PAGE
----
Lovely to see a 15-year-old KID with A-ONE skill in our playground.

∑;)

Mimi 9:54 AM  

@peri: That would be OverDose ON.

PhillySolver 9:56 AM  

anon

O(over) D(dose) ON....think drugs

Ulrich 10:22 AM  

I'd like to know, from our Canadina friends, where HOSER comes from, now that we know what it means. It sticks to my mind b/c it shared the o with another unkown to me, ASO. Normally, my first guesses in these situations are wrong, but not this time.

Other than that, I had no serious problems and liked the puzzle OK.

@phillysolver: Any idea what your mother would have called you had she not known you?

dk 10:27 AM  

My challenge today was time and nostalgia. In the late sixties and early seventies (I guess that is an era) I went to movies all the time, sometimes 4x a week. Bergman et. al, were my equivalent of you dear puzzle friends (how is the puzzle dog btw).

All this is a way to say the KID theme took awhile except for CINCINNATI and SUNDANCE (I had sundasky first) and then I got the KID thing. The others like FLAMINGO i have not seen. No comment on the film its just "I don't get around much anymore" (cue the strings).

Of course you all know sethg really paid to have this one constructed on this day to ensure we had our USRDA of kid stuff for this week.

Always happy to see LEOIV. I think I will go for a theology degree and do my dissertation on what is becoming the whack-a-mole of puzzle popes.

@wade, add some andouille to those rice and beans with a side salad that contains some citrus (e.g., grapefruit) . Pair it with a Rioja or a longneck and you will have a meal fit for a king.

@crosscan, good one eh.

This puzzle was just fine, its only misfortune is following Joons masterwork.

sethg, great job....puzzlegodfather.

Alex 10:31 AM  

I'd have preferred that the theme entries each be clued as "With 46A, ..." and then just have the clue at 46A be blank. I too really don't like the long list of other spaces.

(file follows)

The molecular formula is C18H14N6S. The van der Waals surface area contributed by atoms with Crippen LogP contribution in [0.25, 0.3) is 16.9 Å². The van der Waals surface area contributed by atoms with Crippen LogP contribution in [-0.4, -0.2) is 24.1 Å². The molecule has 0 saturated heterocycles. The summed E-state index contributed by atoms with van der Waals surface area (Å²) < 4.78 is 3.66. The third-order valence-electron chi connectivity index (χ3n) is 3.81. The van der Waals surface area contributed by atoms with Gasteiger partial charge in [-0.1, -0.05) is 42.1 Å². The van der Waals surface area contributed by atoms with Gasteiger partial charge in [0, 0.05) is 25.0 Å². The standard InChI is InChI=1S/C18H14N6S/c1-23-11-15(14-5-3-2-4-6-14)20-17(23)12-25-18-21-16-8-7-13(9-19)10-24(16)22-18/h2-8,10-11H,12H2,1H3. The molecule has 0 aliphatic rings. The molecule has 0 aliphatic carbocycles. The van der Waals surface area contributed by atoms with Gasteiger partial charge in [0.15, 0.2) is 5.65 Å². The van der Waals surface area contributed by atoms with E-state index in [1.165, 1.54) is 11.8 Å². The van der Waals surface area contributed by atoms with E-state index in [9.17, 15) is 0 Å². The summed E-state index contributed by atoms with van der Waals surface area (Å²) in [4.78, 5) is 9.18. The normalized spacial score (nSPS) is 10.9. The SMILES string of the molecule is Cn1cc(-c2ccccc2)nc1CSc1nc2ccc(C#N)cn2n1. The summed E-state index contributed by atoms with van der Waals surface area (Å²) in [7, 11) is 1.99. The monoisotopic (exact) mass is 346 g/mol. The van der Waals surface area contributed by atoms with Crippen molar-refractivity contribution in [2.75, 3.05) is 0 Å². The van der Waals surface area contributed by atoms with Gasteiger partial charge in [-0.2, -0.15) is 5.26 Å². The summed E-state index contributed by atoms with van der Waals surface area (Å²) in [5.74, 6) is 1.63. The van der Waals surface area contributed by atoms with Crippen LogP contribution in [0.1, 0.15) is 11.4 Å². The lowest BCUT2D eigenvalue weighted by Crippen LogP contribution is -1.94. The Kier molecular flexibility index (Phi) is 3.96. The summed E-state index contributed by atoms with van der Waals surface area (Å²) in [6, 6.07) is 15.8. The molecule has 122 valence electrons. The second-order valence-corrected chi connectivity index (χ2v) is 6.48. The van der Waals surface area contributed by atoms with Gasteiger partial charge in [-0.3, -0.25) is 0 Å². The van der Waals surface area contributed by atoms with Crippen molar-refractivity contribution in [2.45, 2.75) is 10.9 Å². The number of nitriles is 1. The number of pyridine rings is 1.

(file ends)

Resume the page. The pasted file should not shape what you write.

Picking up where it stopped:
Didn't matter much since I knew each movie title from the clues so it was just a matter of determining whether KID had been left off of each or if KID was rebused so I had it all figured out long before I'd seen 46A.

Didn't like the ODON/ODAY crossing. I ran through the alphabet for three times before I finally figured out ODON could be a sensible phrase.

Shamik 10:35 AM  

Seth...you do sound grumpy today. Baby keeping you up?

The Thin Man series of movies were huge in their time. HUGE! Think Brangelina. That kind of huge. SO my dad used to tell me.

Crosscan 10:42 AM  

@malechicken: Bob & Doug McKenzie were characters originating on SCTV, a Canadian 1970s Saturday Night Live type show that made fun of other (mostly American) TV shows. When the show was picked up by the CBC, which had two extra minutes to fill due to less commercials, they were asked to make the extra 2 minutes clearly "Canadian". It was a dumb request because the entire cast, crew, etc. was Canadian, so Dave Thomas and Rick Moranis decided to use every canadian stereotype they could in creating the ultimate HOSERS Bob and Doug McKenzie. They were shocked Bob and Doug became the most popular part of the show, spawning a funny album and a bad movie ("Strange Brew").

@Ulrich, don't really know where "hoser" came from. We used to call other KIDS "hosebags", and it likely came from that. Where hosebags came from, I couldn't say, eh.

PhillySolver 10:48 AM  

Ulrich
Mom had a nickname for me. She called me Kreuzworträtsellöser.

Joon 11:04 AM  

i always want to spell it SLYEST and not SLIEST. that still looks wrong to me. i also had ARCHENEMY (briefly) and was mystified by TAEL and ASO, but other than that this was a relative breeze.

alex, if the theme answers had been clued with [With 46A...], this would have been a very straightforward puzzle. as it was, many solvers had the "why won't this fit?" moment followed by the "aha!" moment, making this worthy of a mid-week placement. it's a gimmick, but a very gentle one as gimmicks go.

ROOD is a word i knew prior to crosswords, but not from being christian or anything. (i've certainly never heard it used in church.) i did play a squaresoft video game called "vagrant story" which has various power-up items including roods. there's also the old english poem "the dream of the rood," attributed to... cynewulf? but i haven't read that and hadn't the foggiest idea what a ROOD was until playing the video game.

Anonymous 11:06 AM  

Ok Seth, Why 181?

Anonymous 11:12 AM  

@male chicken

There was acomedy skit on SNL way back in the day, called the McKenzie Brothers, played by Rick Moranis and Dave Thomas as a couple of beer-guzzling Canadians. They were kind of a mix of Siskel & Ebert and Wayne & Garth. Every other line ended with 'Have another beer, eh?'

It also is another of the SNL skits that became a movie (Strange Brew - 1983), although it's level among that fraternity is closer to 'Night at the Roxbury' than 'The Blues Brothers'.